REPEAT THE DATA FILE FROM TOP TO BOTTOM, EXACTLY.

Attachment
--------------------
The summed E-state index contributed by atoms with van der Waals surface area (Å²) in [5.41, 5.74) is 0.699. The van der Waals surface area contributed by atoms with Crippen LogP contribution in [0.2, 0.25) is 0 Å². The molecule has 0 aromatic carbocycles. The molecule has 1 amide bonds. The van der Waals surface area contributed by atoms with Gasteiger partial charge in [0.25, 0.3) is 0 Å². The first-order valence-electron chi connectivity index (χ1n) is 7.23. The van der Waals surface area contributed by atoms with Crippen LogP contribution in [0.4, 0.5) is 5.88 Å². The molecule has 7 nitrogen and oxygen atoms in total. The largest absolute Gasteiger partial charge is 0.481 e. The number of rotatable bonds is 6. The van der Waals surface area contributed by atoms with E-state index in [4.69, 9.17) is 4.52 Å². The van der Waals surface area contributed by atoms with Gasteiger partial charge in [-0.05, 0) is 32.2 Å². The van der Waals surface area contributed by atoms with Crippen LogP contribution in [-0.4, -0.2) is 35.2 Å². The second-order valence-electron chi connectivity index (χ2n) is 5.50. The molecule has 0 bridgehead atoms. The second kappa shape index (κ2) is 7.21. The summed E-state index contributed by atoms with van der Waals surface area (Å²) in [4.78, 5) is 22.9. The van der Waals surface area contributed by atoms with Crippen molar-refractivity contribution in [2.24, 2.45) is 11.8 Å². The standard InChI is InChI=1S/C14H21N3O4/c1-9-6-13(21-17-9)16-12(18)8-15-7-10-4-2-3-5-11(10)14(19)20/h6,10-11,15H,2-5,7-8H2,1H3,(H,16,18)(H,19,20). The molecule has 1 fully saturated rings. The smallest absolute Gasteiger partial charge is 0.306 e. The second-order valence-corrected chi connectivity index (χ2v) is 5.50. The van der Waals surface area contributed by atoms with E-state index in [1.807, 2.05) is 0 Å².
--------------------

The summed E-state index contributed by atoms with van der Waals surface area (Å²) in [5.41, 5.74) is 0.699. The van der Waals surface area contributed by atoms with Crippen LogP contribution in [0.2, 0.25) is 0 Å². The molecule has 0 aromatic carbocycles. The molecule has 1 amide bonds. The van der Waals surface area contributed by atoms with Gasteiger partial charge in [0.25, 0.3) is 0 Å². The first-order valence-electron chi connectivity index (χ1n) is 7.23. The van der Waals surface area contributed by atoms with Crippen LogP contribution in [0.4, 0.5) is 5.88 Å². The molecule has 7 nitrogen and oxygen atoms in total. The largest absolute Gasteiger partial charge is 0.481 e. The number of rotatable bonds is 6. The van der Waals surface area contributed by atoms with E-state index in [4.69, 9.17) is 4.52 Å². The van der Waals surface area contributed by atoms with Gasteiger partial charge in [-0.05, 0) is 32.2 Å². The van der Waals surface area contributed by atoms with Crippen LogP contribution in [-0.4, -0.2) is 35.2 Å². The second-order valence-electron chi connectivity index (χ2n) is 5.50. The molecule has 0 bridgehead atoms. The second kappa shape index (κ2) is 7.21. The summed E-state index contributed by atoms with van der Waals surface area (Å²) in [4.78, 5) is 22.9. The van der Waals surface area contributed by atoms with Crippen molar-refractivity contribution in [2.24, 2.45) is 11.8 Å². The standard InChI is InChI=1S/C14H21N3O4/c1-9-6-13(21-17-9)16-12(18)8-15-7-10-4-2-3-5-11(10)14(19)20/h6,10-11,15H,2-5,7-8H2,1H3,(H,16,18)(H,19,20). The molecule has 1 fully saturated rings. The smallest absolute Gasteiger partial charge is 0.306 e. The second-order valence-corrected chi connectivity index (χ2v) is 5.50. The van der Waals surface area contributed by atoms with E-state index in [1.807, 2.05) is 0 Å².